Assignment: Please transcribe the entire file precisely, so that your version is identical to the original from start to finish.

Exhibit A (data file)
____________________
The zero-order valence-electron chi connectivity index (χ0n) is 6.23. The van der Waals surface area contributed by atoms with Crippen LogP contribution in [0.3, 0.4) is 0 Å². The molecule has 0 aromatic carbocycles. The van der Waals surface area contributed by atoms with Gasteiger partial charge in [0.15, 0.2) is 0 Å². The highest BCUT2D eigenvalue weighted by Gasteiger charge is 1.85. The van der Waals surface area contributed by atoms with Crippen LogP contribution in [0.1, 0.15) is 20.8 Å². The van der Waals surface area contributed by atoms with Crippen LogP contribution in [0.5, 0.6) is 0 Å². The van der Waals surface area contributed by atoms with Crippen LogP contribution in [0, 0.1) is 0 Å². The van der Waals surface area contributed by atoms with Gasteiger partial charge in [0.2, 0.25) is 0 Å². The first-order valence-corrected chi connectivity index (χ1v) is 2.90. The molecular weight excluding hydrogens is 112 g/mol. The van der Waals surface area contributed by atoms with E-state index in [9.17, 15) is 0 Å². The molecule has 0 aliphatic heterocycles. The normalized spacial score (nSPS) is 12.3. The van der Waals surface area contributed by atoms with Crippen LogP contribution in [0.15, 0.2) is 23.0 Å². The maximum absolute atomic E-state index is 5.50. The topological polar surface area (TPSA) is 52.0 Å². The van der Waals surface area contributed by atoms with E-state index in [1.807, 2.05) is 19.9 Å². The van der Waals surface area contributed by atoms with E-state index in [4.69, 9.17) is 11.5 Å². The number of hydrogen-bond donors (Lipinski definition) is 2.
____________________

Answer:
The zero-order valence-electron chi connectivity index (χ0n) is 6.23. The van der Waals surface area contributed by atoms with Crippen LogP contribution in [0.3, 0.4) is 0 Å². The molecule has 0 aromatic carbocycles. The van der Waals surface area contributed by atoms with Gasteiger partial charge in [0.15, 0.2) is 0 Å². The highest BCUT2D eigenvalue weighted by Gasteiger charge is 1.85. The van der Waals surface area contributed by atoms with Crippen LogP contribution in [0.1, 0.15) is 20.8 Å². The van der Waals surface area contributed by atoms with Crippen LogP contribution in [0.5, 0.6) is 0 Å². The van der Waals surface area contributed by atoms with Crippen LogP contribution in [0, 0.1) is 0 Å². The van der Waals surface area contributed by atoms with Gasteiger partial charge in [0.2, 0.25) is 0 Å². The first-order valence-corrected chi connectivity index (χ1v) is 2.90. The molecular weight excluding hydrogens is 112 g/mol. The van der Waals surface area contributed by atoms with E-state index in [9.17, 15) is 0 Å². The molecule has 0 aliphatic heterocycles. The normalized spacial score (nSPS) is 12.3. The van der Waals surface area contributed by atoms with Crippen LogP contribution in [0.15, 0.2) is 23.0 Å². The maximum absolute atomic E-state index is 5.50. The topological polar surface area (TPSA) is 52.0 Å². The van der Waals surface area contributed by atoms with E-state index in [1.807, 2.05) is 19.9 Å². The van der Waals surface area contributed by atoms with E-state index in [4.69, 9.17) is 11.5 Å². The number of hydrogen-bond donors (Lipinski definition) is 2.